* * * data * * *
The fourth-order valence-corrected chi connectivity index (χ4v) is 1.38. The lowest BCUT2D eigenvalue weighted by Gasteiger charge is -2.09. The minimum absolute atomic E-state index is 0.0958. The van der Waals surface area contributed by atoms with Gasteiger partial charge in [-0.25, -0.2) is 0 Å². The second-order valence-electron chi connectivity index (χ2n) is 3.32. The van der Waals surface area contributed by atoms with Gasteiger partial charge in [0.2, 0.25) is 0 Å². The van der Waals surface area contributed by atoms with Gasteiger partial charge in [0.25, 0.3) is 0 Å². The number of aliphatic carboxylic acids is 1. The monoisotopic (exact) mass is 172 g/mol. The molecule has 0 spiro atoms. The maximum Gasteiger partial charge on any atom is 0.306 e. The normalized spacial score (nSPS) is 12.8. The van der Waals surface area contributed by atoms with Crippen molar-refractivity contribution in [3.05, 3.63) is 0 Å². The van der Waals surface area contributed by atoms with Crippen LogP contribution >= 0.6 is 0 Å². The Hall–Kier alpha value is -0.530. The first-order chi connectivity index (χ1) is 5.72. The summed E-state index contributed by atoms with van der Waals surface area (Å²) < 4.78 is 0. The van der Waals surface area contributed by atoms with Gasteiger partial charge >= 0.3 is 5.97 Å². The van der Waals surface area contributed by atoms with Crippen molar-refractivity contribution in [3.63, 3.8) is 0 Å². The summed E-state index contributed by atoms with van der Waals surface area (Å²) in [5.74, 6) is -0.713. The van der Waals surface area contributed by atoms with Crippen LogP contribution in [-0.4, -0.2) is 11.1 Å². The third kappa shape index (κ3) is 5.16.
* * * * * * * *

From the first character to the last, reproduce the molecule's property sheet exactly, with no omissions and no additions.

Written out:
The fourth-order valence-corrected chi connectivity index (χ4v) is 1.38. The lowest BCUT2D eigenvalue weighted by Gasteiger charge is -2.09. The minimum absolute atomic E-state index is 0.0958. The van der Waals surface area contributed by atoms with Gasteiger partial charge in [-0.25, -0.2) is 0 Å². The second-order valence-electron chi connectivity index (χ2n) is 3.32. The van der Waals surface area contributed by atoms with Gasteiger partial charge in [0.2, 0.25) is 0 Å². The van der Waals surface area contributed by atoms with Gasteiger partial charge in [0.25, 0.3) is 0 Å². The number of aliphatic carboxylic acids is 1. The monoisotopic (exact) mass is 172 g/mol. The molecule has 0 spiro atoms. The maximum Gasteiger partial charge on any atom is 0.306 e. The normalized spacial score (nSPS) is 12.8. The van der Waals surface area contributed by atoms with Crippen molar-refractivity contribution in [3.05, 3.63) is 0 Å². The van der Waals surface area contributed by atoms with Crippen LogP contribution >= 0.6 is 0 Å². The Hall–Kier alpha value is -0.530. The first-order chi connectivity index (χ1) is 5.72. The summed E-state index contributed by atoms with van der Waals surface area (Å²) < 4.78 is 0. The van der Waals surface area contributed by atoms with Gasteiger partial charge >= 0.3 is 5.97 Å². The van der Waals surface area contributed by atoms with Crippen molar-refractivity contribution in [3.63, 3.8) is 0 Å². The summed E-state index contributed by atoms with van der Waals surface area (Å²) in [5.74, 6) is -0.713. The van der Waals surface area contributed by atoms with Crippen LogP contribution in [-0.4, -0.2) is 11.1 Å². The third kappa shape index (κ3) is 5.16.